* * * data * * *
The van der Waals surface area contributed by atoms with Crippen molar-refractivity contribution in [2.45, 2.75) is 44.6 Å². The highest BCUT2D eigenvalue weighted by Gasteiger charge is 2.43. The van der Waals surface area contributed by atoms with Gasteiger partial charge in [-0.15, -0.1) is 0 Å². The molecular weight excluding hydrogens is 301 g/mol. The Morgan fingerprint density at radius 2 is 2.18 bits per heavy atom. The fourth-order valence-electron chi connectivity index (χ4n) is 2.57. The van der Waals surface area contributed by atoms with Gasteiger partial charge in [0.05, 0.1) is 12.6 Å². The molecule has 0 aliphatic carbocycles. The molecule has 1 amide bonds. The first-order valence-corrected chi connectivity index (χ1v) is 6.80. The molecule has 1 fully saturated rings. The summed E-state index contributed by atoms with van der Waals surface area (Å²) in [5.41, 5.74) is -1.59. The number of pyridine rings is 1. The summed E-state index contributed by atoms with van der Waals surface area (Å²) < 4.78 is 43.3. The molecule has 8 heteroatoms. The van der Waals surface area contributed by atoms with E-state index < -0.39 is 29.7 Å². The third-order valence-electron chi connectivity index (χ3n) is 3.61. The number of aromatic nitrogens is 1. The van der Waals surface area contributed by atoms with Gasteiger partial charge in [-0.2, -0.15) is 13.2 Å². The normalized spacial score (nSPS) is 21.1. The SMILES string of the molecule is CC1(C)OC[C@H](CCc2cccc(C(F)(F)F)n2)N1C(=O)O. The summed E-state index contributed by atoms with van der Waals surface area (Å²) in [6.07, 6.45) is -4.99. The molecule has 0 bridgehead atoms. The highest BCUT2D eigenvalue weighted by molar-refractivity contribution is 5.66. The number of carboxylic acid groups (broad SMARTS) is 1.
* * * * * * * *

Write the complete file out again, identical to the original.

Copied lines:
The van der Waals surface area contributed by atoms with Crippen molar-refractivity contribution in [2.45, 2.75) is 44.6 Å². The highest BCUT2D eigenvalue weighted by Gasteiger charge is 2.43. The van der Waals surface area contributed by atoms with Gasteiger partial charge in [-0.15, -0.1) is 0 Å². The molecular weight excluding hydrogens is 301 g/mol. The Morgan fingerprint density at radius 2 is 2.18 bits per heavy atom. The fourth-order valence-electron chi connectivity index (χ4n) is 2.57. The van der Waals surface area contributed by atoms with Gasteiger partial charge in [0.05, 0.1) is 12.6 Å². The molecule has 0 aliphatic carbocycles. The molecule has 1 amide bonds. The first-order valence-corrected chi connectivity index (χ1v) is 6.80. The molecule has 1 fully saturated rings. The summed E-state index contributed by atoms with van der Waals surface area (Å²) in [5.41, 5.74) is -1.59. The number of pyridine rings is 1. The summed E-state index contributed by atoms with van der Waals surface area (Å²) < 4.78 is 43.3. The molecule has 8 heteroatoms. The van der Waals surface area contributed by atoms with E-state index < -0.39 is 29.7 Å². The third-order valence-electron chi connectivity index (χ3n) is 3.61. The number of aromatic nitrogens is 1. The van der Waals surface area contributed by atoms with Gasteiger partial charge in [-0.2, -0.15) is 13.2 Å². The normalized spacial score (nSPS) is 21.1. The SMILES string of the molecule is CC1(C)OC[C@H](CCc2cccc(C(F)(F)F)n2)N1C(=O)O. The summed E-state index contributed by atoms with van der Waals surface area (Å²) in [6.07, 6.45) is -4.99. The molecule has 0 bridgehead atoms. The highest BCUT2D eigenvalue weighted by molar-refractivity contribution is 5.66. The number of carboxylic acid groups (broad SMARTS) is 1.